5 Jobs That Can Be Done From Anywhere

The more we travel, the more we meet other travelers, and everyone makes money in different ways. Digital nomads of many trades are common. With questions about how one can travel and work, here are just a few jobs I’ve come across that can be done from..well…anywhere!1149321_4461935765084_57536907_o

  1. Teaching English

Teaching English is in demand in many places around the world, and we have met several people who do so in foreign countries, as well as online. Jobs ranged from weekly Skype calls, to tutoring locals independently, to teaching in institutions.  While a BA/BS is preferred, one is not required by law in many countries in South America, Central America and Eastern Europe (although some institutions will have their own requirements). An accredited TEFL certification can increase the chances of getting a job too. TEFL (Teaching English as a Foreign Language) is a 4-6-week intensive course which teaches practical training and different language methodologies.

Here you can see a chart on teaching English abroad in 50 countries, their education requirements, visa rules, estimated pay and some other good info.

2. Translation

Knowing two or more languages is also a ticket to working from anywhere. The globally connected marketplace needs translators who aren’t tied to an office. Translation jobs are available online through dedicated translation sites like Proz or Translatorscafe. Additionally, freelancing platforms like Freelancer have a translation category with many opportunities. If wanting to translate professionally, going through the ATA certification can help to gain credibility, as it is one of the most respected and recognized credentials.

3. Web Design

We have also come across web designers who have cut the cord from their corporate jobs to go for it solo from any remote location they choose. Quality web designers are highly sought online, and the average rate as of 2015 is reported at $21/hour. While training and experience is required, those who have it are sitting on their ticket to work from anywhere.

4. Research Assistant

I never knew that being an efficient Google searcher was worth money, but that is a highly sought after skill set. Many companies are looking to outsource research for a wide range of topics, from cold calling lists, to the latest research on robotics. Flexjobs is just one of the websites offering remote research gigs.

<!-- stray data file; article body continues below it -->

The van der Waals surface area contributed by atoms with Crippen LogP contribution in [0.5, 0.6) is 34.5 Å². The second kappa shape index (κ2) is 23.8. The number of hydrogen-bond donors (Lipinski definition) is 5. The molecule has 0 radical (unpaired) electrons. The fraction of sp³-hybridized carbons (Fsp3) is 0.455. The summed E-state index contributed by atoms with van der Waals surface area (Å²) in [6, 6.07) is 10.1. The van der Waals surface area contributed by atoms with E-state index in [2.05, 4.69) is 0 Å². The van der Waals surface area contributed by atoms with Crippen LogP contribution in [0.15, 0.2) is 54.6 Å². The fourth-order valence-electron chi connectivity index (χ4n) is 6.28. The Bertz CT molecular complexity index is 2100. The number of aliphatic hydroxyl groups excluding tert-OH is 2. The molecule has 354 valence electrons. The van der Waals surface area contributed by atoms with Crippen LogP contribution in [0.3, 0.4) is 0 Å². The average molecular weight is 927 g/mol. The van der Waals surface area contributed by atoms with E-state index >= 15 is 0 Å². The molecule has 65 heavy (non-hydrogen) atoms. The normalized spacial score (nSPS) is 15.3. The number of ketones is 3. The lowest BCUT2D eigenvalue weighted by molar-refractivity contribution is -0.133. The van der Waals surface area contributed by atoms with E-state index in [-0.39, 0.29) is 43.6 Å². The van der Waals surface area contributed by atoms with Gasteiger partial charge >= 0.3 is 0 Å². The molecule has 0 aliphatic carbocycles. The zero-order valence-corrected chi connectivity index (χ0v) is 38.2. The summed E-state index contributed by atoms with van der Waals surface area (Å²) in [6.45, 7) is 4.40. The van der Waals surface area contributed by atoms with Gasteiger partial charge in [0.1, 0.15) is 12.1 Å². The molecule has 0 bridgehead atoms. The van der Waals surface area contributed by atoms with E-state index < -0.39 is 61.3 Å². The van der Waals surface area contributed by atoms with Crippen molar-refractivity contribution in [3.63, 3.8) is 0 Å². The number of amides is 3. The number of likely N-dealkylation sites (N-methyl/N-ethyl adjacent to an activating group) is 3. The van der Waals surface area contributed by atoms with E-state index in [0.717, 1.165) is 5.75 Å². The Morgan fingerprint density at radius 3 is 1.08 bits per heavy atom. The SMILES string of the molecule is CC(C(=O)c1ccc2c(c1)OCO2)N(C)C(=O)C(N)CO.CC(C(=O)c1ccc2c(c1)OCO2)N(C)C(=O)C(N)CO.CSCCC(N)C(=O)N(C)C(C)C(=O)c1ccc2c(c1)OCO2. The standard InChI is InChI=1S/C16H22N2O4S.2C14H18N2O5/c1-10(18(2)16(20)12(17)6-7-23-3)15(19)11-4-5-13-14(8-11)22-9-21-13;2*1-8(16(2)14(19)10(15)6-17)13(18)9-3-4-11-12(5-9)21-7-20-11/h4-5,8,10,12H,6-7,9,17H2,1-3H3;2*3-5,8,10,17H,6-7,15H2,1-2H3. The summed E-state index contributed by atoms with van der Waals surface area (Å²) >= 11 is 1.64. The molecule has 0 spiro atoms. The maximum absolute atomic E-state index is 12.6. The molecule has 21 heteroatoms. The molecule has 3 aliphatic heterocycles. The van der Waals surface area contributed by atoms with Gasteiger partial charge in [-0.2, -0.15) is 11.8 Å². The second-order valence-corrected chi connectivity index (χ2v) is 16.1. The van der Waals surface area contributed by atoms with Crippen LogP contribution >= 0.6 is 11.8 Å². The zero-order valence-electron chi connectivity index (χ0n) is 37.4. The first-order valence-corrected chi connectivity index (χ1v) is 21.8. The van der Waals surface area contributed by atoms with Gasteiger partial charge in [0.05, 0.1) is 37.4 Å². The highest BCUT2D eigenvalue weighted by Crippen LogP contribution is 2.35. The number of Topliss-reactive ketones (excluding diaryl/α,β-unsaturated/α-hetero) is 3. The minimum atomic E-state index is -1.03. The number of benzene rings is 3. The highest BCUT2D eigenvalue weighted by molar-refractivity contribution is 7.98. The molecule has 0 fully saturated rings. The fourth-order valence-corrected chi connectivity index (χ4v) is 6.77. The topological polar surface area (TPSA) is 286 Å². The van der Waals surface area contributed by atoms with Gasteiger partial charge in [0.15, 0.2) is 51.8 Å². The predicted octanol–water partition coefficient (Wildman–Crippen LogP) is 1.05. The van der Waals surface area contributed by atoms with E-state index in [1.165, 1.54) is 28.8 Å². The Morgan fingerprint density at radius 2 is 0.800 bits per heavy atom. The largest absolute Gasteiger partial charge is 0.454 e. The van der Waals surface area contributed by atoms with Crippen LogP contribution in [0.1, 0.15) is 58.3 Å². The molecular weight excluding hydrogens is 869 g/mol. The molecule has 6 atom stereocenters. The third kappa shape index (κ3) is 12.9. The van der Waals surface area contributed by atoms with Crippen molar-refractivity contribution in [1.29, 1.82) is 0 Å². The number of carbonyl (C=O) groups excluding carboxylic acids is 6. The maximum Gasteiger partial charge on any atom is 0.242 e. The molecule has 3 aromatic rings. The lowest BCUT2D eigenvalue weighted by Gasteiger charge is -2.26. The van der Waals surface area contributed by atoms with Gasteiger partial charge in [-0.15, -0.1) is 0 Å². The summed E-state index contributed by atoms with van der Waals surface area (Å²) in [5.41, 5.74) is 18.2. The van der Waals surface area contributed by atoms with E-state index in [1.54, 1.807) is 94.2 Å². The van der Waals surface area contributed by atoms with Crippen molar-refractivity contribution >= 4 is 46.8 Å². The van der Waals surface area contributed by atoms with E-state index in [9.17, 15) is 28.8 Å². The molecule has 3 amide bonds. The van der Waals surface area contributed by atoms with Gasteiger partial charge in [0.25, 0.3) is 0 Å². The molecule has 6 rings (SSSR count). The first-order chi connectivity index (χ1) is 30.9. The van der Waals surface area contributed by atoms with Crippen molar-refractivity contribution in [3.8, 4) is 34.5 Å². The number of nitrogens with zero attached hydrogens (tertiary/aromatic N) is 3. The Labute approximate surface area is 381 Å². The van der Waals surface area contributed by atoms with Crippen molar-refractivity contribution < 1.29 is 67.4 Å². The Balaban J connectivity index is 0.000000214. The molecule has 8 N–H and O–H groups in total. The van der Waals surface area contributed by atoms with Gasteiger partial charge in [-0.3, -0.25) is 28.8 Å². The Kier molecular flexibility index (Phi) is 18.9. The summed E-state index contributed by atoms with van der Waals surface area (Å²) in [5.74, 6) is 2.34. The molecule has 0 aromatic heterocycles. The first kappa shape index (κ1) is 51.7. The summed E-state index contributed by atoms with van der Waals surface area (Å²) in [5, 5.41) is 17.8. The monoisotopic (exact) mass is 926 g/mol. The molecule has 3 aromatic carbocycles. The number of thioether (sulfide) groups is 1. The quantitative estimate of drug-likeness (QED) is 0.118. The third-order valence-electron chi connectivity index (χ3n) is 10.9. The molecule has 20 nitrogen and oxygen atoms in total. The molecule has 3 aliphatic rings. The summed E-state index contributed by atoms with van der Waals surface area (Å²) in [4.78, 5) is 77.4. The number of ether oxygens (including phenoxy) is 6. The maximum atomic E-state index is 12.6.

5. Writing

Lastly is writing. There are so many types of writing that can generate income. English speakers are in high demand and jobs are available for writing anything from short stories, to blogs, to glossaries, to birthday cards. There are also big opportunities in sales, legal and technical writing. We have met many people in the writing business, on many levels. Freelancewritinggigs, Guru and Freelancer are a few places offering jobs.

These 5 jobs are just a few that can be done from anywhere, many thanks to the digital age.  The internet has opened up  opportunities that weren’t available a decade ago, granting freedom to work from home, an iPad or another country. Woohoo!

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Why Would Someone Be a Perpetual Tourist?

If you could do anything, what would it be?

Skydive?

Go to space?

Be a doctor?

For us, we have always had the itch to travel. We like to go, see, and experience what’s out there.

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This “itch” has inspired us to adapt our lifestyle so we can travel and take pictures year around. But what is it about travel that gets us? Why would someone be a perpetual tourist?

One could answer “Why not!?”, but there is a real answer and it’s not the sights, food or culture per se.

As we see amazing places in Poland, we have all felt in awe. We have been struck with curiosity about the origins of certain places; what are the stories and inspirations behind these massive structures with insanely intricate details?

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We have enjoyed days together in beautiful places, bursting with fall colors like we’ve never seen.

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At the end of they day, ARE these things at the heart of our desire to travel? There has to be a very good reason because…it is not easy. We make sacrifices, we miss family, we miss friends, we create our own income and we only own what we can carry. (Think about all the things you would leave behind if you could only carry one suitcase.)

Then there’s the problems that peek their pesky heads at the darnedest of times. Whether it is a lightning storm that knocks out the power for 3 days (when our entire business is online), or a life threatening pancreas attack that put one of us in a foreign hospital. Shit happens and we have had to fight for what we want. lightning